Staff Photo by Tim Barber/Chattanooga Times Free Press Justin Burd works as a concrete artist. He plays as a rock climber and kayaker.
When Justin Burd moved away from Chattanooga as a young child, he had no idea he would one day come back.
A variety of things drew him back to his hometown: the tempting rapids of area whitewater streams, the abundance of boulders to climb and ultimately a job offer.
Burd, an athlete, concrete artist, husband and father, said he’s glad to be home.
“Downtown has [really been cleaned up], and there is so much to do. It’s a great place to raise Bella,” he said of his 3-year-old daughter. “There is so much stimulation here for a kid.
“West Virginia was great, but all you had were the mountains. Here you’ve got the [Tennessee] Aquarium, [Creative] Discovery Museum and the Hunter Museum [of American Art]. The town has great culture.”
Burd said he’s impressed with the growing local art community.
As a partner in Set in Stone, a custom concrete countertop business on West Main Street, Burd is an accomplished concrete artist.
“I feel that I’ve always been an artist. It’s all how you channel it creatively,” he said. “Concrete is the perfect medium for making functional art.”
Burd used his talent in the recent “Extreme Makeover: Home Edition” project in Rossville.
“We did the outdoor kitchen countertops,” Burd said, noting that his role took nearly 20 hours. “It was great to be able to contribute to a family in need,” he said.
Q What brought you back to Chattanooga?
A I had a concrete business in Fayetteville, W.Va. The business did pretty well, but I wanted to be in a busier area and also needed a break from those winters. I’ve always liked Chattanooga for the climbing and kayaking and warmer winters, so my family and I put our sights on the area. I came across Nathan Smith of Set in Stone concrete countertops. We met a few times and discussed teaming up, and a couple months later, I was in Chattanooga making concrete with him.
Q How did you get into the concrete business?
A I started my obsession by reading a book and lots of trail and error. One job turned into another, and the snowball kept rolling downhill.
Q Where do you sell your art?
A I sell most of my work to residential homes and commercial businesses. Concrete countertops, sinks and fireplace surrounds are my bread and butter, but I prefer to make one-of-a-kind pieces of furniture and sculpture.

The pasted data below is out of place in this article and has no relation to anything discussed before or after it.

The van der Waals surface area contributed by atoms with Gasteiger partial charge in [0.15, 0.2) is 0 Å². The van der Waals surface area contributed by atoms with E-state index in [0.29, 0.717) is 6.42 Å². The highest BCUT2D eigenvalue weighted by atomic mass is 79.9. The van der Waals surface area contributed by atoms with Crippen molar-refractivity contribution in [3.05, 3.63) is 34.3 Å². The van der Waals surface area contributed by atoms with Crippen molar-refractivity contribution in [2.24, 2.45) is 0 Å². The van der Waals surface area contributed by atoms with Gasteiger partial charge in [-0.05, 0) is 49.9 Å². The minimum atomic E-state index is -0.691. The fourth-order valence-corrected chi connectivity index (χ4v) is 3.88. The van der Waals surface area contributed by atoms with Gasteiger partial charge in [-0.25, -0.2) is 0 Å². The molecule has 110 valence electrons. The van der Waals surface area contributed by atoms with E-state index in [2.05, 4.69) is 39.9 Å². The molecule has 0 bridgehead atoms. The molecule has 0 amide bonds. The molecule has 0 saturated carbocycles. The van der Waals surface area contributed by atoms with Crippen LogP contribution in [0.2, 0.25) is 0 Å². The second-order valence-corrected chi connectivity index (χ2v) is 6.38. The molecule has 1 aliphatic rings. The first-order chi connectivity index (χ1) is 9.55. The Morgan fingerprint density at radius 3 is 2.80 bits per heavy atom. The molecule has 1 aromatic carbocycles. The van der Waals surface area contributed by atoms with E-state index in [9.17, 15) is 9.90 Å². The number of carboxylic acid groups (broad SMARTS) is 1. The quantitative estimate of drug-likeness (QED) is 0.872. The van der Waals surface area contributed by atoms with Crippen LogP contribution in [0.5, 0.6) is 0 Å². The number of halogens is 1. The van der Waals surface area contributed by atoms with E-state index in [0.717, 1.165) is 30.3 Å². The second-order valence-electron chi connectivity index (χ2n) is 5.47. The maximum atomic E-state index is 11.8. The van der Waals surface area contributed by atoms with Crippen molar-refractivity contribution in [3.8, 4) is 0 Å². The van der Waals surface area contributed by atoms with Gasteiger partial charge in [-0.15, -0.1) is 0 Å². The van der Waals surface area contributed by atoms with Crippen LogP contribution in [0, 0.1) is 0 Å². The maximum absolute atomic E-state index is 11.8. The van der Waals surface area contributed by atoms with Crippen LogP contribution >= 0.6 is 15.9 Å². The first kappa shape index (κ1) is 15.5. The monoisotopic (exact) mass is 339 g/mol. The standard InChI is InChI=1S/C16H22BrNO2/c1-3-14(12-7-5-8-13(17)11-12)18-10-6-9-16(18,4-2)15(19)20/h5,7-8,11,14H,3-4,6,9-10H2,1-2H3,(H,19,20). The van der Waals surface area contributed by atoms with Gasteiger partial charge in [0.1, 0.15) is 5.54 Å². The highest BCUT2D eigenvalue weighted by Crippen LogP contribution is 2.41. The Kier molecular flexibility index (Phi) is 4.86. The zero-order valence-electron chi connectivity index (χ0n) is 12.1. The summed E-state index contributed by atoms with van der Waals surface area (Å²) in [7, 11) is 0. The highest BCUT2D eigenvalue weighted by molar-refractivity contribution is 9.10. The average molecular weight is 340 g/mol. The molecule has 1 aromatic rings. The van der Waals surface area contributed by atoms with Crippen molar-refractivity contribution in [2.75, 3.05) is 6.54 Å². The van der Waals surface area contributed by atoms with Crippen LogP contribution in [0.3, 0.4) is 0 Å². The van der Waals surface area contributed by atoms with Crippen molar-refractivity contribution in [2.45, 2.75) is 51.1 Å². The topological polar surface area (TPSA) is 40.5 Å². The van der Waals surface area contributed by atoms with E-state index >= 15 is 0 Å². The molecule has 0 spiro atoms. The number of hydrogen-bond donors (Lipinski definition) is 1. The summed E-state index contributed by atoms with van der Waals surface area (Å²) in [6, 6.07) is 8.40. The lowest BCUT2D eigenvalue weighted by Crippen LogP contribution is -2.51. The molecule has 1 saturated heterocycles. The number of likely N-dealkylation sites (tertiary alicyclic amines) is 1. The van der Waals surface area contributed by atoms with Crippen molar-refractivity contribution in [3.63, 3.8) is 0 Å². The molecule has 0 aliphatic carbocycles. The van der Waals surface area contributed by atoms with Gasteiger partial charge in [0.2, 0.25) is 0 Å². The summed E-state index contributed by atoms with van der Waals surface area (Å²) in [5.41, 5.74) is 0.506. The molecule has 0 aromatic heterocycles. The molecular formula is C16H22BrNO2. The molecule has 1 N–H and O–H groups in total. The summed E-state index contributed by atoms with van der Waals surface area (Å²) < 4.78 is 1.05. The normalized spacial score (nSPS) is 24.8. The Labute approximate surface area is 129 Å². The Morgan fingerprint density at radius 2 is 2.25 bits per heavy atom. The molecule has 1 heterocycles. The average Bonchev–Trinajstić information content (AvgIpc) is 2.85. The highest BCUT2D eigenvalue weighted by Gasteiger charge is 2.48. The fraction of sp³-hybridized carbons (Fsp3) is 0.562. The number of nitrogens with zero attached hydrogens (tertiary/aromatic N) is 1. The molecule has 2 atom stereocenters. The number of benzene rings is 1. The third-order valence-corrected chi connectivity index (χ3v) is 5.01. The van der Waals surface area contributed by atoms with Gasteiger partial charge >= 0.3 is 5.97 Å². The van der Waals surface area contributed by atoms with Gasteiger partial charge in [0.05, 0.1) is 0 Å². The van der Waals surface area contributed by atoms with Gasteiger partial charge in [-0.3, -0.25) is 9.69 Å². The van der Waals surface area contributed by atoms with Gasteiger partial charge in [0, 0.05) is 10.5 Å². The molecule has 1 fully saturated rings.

Q What sports are you involved in and why?
A I’ve been rock climbing and whitewater kayaking for the past 16 years. It has taken me all over the country and to different parts of the world. What I love about these sports is that moment in time where everything just stops — where you’re not thinking about anything else. You’re just enjoying that one little portion of time.
Q Do you hope to settle in Chattanooga?
A I’ve never been settled my entire life. At this time, my family and I are happy here. It’s a refreshing change. However, who knows what the future holds? We want to be where our lives seem fullest.
Q How has being a father and husband changed your life?
A Hands down, it’s the best two things I’ve ever done. I met an amazing woman who supports my passion and has given me the coolest gift in life — [my daughter] Bella. They have changed my life in a way that has shown me just how much you can love two people. Words can’t express how blessed I feel to have them in my life.
Q Where do you see yourself in 10 years?
A I hope to see myself at the top of the concrete trade, making some crazy stuff along the way. I’ll definitely still be climbing and kayaking and at that time trying to figure out how to raise a 14-year-old girl. That’s crazy to think of.
Contact Karen Nazor Hill at email@example.com or 423-757-6396. Follow her on Twitter at twitter.com/karennazorhill.
Feature writer Karen Nazor Hill covers fashion, design, home and gardening, pets, entertainment, human interest features and more. She also is an occasional news reporter and the Town Talk columnist. She previously worked for the Catholic newspaper Tennessee Register and was a reporter at the Chattanooga Free Press from 1985 to 1999, when the newspaper merged with the Chattanooga Times. She won a Society of Professional Journalists Golden Press third-place award in feature writing for ...